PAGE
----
But Dr. Douglas Diekema, director of education for the Treuman Katz Center for Pediatric Bioethics at Seattle Children's Hospital, said that the procedure has been shown to reduce the risk of infections.
"Boys who are circumcised have fewer urinary tract infections during infancy," said Diekema. "These are serious infections that require hospitalization."
Some data also suggest that circumcision reduces the risk of contracting HIV, HPV and penile cancer.
"Serious complications related to circumcision are very rare," said Diekema. "The most common complications include minor bleeding after the procedure, which is usually easily stopped with some pressure, and superficial skin infections requiring an antibiotic cream."
Arguments against circumcision include the risk of surgery, penile adhesions, reduced sexual pleasure and "the hidden penis."
"It sounds like a concealed weapon, doesn't it?" Dr. Ari Brown, a pediatrician in Austin, Texas, wrote in his book, "Baby 411." "Chubby baby boys have a fat roll above their genitals. It causes the circumcised penis to get sucked inwards. The penis looks normal as the boys grow up, but it's always concerning to parents."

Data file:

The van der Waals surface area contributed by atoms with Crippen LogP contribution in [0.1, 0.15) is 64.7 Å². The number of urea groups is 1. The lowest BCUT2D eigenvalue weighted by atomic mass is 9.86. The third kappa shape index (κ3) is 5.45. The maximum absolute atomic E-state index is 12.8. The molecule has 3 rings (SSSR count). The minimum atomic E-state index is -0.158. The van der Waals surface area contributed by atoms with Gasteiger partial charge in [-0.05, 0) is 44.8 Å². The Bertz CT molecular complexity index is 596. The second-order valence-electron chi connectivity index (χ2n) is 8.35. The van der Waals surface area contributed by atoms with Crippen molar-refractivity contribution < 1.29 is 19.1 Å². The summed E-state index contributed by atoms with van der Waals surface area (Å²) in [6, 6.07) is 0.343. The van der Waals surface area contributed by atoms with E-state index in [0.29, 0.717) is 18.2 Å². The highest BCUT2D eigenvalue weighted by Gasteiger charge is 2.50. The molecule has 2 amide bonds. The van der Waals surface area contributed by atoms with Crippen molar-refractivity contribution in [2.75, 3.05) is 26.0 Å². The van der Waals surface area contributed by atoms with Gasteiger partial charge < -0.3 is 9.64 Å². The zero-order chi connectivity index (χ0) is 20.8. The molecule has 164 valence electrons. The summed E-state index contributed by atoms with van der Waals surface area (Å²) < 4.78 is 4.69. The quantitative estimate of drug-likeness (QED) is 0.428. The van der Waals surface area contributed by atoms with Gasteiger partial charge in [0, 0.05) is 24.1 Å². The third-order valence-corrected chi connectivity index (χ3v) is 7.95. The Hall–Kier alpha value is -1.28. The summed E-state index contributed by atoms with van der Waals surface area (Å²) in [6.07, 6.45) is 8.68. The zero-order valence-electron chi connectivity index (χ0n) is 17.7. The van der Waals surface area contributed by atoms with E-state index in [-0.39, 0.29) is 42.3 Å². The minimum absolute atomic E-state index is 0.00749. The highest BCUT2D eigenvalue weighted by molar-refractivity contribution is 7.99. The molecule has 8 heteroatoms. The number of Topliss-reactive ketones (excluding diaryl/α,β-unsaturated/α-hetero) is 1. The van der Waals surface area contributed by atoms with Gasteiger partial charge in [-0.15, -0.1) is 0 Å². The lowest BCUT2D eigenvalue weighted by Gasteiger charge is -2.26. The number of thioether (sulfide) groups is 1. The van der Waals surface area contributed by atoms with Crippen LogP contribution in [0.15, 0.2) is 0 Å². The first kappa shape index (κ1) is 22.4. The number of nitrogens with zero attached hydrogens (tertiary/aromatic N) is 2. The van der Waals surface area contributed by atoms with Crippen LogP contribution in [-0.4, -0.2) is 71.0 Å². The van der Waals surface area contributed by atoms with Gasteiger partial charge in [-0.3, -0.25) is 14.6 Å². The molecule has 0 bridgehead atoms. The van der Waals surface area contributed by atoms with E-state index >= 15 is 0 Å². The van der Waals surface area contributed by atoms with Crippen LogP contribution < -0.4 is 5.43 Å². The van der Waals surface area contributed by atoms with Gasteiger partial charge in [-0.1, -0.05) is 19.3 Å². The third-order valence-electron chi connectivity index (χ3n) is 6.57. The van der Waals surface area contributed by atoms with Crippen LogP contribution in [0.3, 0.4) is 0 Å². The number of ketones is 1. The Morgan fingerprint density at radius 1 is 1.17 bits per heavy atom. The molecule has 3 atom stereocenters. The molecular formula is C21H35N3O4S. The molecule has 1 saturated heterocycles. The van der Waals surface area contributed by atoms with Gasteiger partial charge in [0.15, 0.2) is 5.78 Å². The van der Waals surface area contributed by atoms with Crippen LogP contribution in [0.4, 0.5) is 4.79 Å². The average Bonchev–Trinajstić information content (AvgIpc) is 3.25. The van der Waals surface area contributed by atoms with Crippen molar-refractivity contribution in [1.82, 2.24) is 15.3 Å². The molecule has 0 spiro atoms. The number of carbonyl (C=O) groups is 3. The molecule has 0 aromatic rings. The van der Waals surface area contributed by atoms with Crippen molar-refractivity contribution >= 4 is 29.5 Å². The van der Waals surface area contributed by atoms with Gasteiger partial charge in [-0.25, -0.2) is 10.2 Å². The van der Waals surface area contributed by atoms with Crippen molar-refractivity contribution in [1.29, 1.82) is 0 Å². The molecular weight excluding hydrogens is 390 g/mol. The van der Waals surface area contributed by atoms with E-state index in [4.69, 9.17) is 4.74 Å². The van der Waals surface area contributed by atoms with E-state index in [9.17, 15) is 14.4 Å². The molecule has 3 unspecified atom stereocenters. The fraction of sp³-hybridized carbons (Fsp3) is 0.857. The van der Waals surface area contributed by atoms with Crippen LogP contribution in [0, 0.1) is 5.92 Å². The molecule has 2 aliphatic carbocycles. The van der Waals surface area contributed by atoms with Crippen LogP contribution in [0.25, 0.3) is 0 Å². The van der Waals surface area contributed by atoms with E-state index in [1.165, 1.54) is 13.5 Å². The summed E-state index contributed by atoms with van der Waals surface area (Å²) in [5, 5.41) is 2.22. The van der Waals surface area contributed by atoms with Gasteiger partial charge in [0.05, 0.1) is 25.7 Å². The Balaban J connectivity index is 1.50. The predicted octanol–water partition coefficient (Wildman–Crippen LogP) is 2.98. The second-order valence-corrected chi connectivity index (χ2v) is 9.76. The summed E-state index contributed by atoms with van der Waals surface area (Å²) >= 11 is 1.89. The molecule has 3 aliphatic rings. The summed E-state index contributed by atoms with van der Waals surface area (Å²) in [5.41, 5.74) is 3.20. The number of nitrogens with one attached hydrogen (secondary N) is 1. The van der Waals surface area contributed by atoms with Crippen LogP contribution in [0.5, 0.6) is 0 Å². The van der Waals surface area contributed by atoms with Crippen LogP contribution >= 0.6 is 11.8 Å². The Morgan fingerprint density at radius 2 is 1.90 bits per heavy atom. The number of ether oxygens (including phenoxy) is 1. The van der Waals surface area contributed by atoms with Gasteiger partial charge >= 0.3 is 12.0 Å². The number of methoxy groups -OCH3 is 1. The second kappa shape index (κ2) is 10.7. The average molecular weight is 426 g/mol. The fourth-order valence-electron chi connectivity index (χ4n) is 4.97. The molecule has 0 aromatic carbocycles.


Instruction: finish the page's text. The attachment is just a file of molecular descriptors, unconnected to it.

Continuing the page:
Most experts do not make a recommendation about circumcision, leaving it up to the parents to decide.
Circumcision: A Family Decision
Dr. F. Sessions Cole, a professor of pediatrics and assistant vice chancellor for children's health at Washington University School of Medicine, said most doctors have a full discussion of the medical benefits, potential complications and long-term impact.
"Most families, in my experience, make their decision based on cultural, religious or social considerations," said Cole. Circumcision=Female Genital Mutilation? Doctors Say No
But Schofield believes cultural and religious considerations should not matter, just as they don't in arguments against female genital mutilation.
"When you take an infant, hold them down and give insufficient or no anesthesia and you cut off the most sensitive part of their body, there's no question it's exactly the same [as female genital mutilation]," said Schofield.
However, experts say female genital mutilation is in no way similar to circumcision, and it's misleading to equate the two.
"The anatomic female equivalent of the male foreskin is the clitoral hood," said Diekema. "Most forms of female genital cutting involve excision or far more than the clitoral hood, often excising the clitoris with or without portions of the labia.
"The male equivalent of those would be removal of the penis with or without the scrotum," said Diekema. "Female genital cutting and male circumcision are not comparable procedures."
Diekema said that there were some demonstrated health benefits to male circumcision but not for any kind of female cutting.
Intactivists Take It One Day at a Time
Schofield had said that he and the "intactivists" have a broad range of support among a variety of demographic groups.
"We're taking it one step at a time," said Schofield. "If it doesn't pass this time, then I'm sure it will be tried again."
Schofield refused to say whether he is circumcised or not.
"I don't want the focus to be on me and have people use it as an excuse not to look at the issue itself," he said.